2009 season

In 2009, Lewis was named first-team All-Pro by the Associated Press for the seventh time (ninth selection overall) and named to his 11th Pro Bowl.[115][116] He accumulated an AFC-leading 134 tackles on the season.[117] He also added three sacks, two forced fumbles, one fumble recovery, and seven passes deflected. Lewis added 21 tackles, one sack, and one pass deflection in two playoff games.[118] In the September 2009 issue of Sporting News' Magazine, Lewis was selected to their Team of the Decade (2000s). In Week 2 against the San Diego Chargers, Lewis made the game-saving tackle on running back Darren Sproles on a fourth-down play. After the game, Lewis said it was one of the best tackles he has made in his career.[119]

2010 season

In 2010, Lewis was named second-team All-Pro by the Associated Press for the third time (10th All-Pro selection overall) and named to his 12th Pro Bowl.[120] He totaled 139 tackles, two sacks, two interceptions, two forced fumbles, three fumble recoveries, four pass deflections, and one touchdown. Lewis added 13 tackles, one sack, and a forced fumble in two playoff games.[121] On Sunday, November 21, 2010, Lewis became only the second player in NFL history to record at least 30 interceptions and 30 sacks for their career. He was the fastest player (204 games) to achieve that feat.

2011 season

In 2011, Lewis was named to his 13th and what proved to be his final Pro Bowl, and led the Ravens with 95 tackles despite missing four games with an injury.[122] Lewis also collected two sacks, one interception, two forced fumbles, and seven pass deflections. Lewis totaled 20 tackles and one pass deflection in two playoff games.[123][124] On Sunday, October 16, 2011, against the Houston Texans, Lewis became the first player in NFL history with at least 40 sacks and 30 interceptions in his career.[125]

2012: Final year and second Super Bowl

Lewis at post-Super Bowl celebration
Lewis at post-Super Bowl celebration

Lewis suffered torn triceps on October 14, 2012 during a game against the Dallas Cowboys, and had them surgically repaired three days later.[126][127][128] Several sources had reported he was expected to return to action December 16 in the game against the Denver Broncos,[129] much earlier than his expected return in January,[130] but he was inactive for the game.[131] On January 2, 2013, Lewis announced he would retire after his team finished the 2012–13 NFL playoffs.[132]

He returned to action for Baltimore's January 6, 2013 game against the Colts and led the defense to a 24–9 win.[133] On the game's last play, Lewis lined up on offense at fullback. The Ravens were not slated to play another home playoff game (since they were the number-four seed, and the day before, the Houston Texans beat the number-six seed Cincinnati Bengals), so they wanted Lewis to be on the field for the final play. Next, the Ravens defeated the Denver Broncos in the Divisional Round, 38–35 in double overtime, and then defeated the New England Patriots in the AFC Championship Game, 28–13.[134][135][136] Lewis's final career NFL game was Super Bowl XLVII, where the Ravens defeated the San Francisco 49ers by a score of 34–31.[137][138] Lewis finished the regular season with 57 tackles, 1 sack, 1 forced fumble, 1 fumble recovery, and 1 pass deflection in 6 games. In the postseason, Lewis led the NFL with 51 tackles. He also contributed 2 tackles for loss and 1 pass deflection in the Super Bowl XLVII run.[139]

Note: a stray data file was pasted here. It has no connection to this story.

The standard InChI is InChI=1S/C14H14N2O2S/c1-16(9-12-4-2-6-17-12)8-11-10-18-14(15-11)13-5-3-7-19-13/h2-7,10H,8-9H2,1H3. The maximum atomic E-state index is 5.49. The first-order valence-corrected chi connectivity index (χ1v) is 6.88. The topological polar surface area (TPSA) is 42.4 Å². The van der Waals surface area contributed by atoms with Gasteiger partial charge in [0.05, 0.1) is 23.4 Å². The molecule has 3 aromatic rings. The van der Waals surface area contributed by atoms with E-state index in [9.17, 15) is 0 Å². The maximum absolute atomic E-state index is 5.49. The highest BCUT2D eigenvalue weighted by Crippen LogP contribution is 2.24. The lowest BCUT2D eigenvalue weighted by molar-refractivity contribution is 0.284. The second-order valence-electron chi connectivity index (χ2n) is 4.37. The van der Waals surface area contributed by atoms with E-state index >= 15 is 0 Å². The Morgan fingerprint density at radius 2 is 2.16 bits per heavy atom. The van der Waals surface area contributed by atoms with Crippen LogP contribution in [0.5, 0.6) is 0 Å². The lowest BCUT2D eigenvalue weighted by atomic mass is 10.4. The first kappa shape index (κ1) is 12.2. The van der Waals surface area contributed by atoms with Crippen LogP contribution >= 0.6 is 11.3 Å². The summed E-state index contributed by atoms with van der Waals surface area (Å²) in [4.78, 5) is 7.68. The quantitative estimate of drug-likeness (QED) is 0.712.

NFL career statistics

NFL Defensive Player of the Year
Won the Super Bowl
Led the league
NFL record
Bold Career high

Regular season

Year Team GP Tackles Interceptions Fumbles
Comb Solo Ast Sack SckY Sfty Int Yds TD PD FF FR
1996 BAL 14 110 95 15 2.5 9 0 1 0 0 5 0 0
1997 BAL 16 184 156 28 4.0 27 0 1 18 0 10 1 1
1998 BAL 14 120 101 19 3.0 14 0 2 25 0 7 1 0
1999 BAL 16 165 130 35 3.5 21 1 3 97 0 8 0 0
2000 BAL 16 137 108 29 3.0 33 0 2 1 0 6 0 3
2001 BAL 16 162 114 48 3.5 26 0 3 115 0 10 1 1
2002 BAL 5 58 43 15 0.0 0 0 2 4 0 3 1 1
2003 BAL 16 163 121 42 1.5 11 0 6 99 1 14 2 2
2004 BAL 15 147 101 46 1.0 9 0 0 0 0 6 1 2
2005 BAL 6 46 38 8 1.0 1 0 1 0 0 2 0 1
2006 BAL 14 103 80 23 5.0 37 0 2 27 0 8 1 1
2007 BAL 14 121 83 38 2.0 7 0 2 35 1 10 2 1
2008 BAL 16 118 85 33 3.5 33 0 3 43 0 9 2 2
2009 BAL 16 134 95 39 3.0 16 0 0 9 0 7 2 1
2010 BAL 16 139 102 37 2.0 8 0 2 26 1 4 2 3
2011 BAL 12 95 72 23 2.0 16 0 1 4 0 7 2 0
2012 BAL 6 57 44 13 1.0 0 0 0 0 0 1 1 1
Career 228 2,059 1,568 491 41.5 266 1 31 503 3 117 19 20

Murder trial

Following a Super Bowl XXXIV party in Atlanta on January 31, 2000, a fight broke out between Lewis and his companions and another group of people, resulting in the stabbing deaths of Jacinth Baker and Richard Lollar. Lewis and two companions, Reginald Oakley and Joseph Sweeting, were questioned by Atlanta police, and 11 days later the three men were indicted on murder and aggravated assault charges. The fight occurred about 200 yards (180 m) from the Cobalt Lounge at 265 East Paces Ferry Road in the Buckhead Village neighborhood about two miles north of downtown Atlanta where Lewis had been celebrating.[140][141] The white suit Lewis was wearing the night of the killings has never been found. Fulton County District Attorney Paul Howard alleged the blood-stained suit was dumped in a garbage bin outside a fast food restaurant.[142] A knife found at the scene did not have any fingerprints or DNA. Lewis subsequently testified that Oakley and Sweeting had bought knives earlier in Super Bowl week from a Sports Authority where Lewis had been signing autographs.[141][143] Baker's blood was found inside of Lewis's limousine.[144]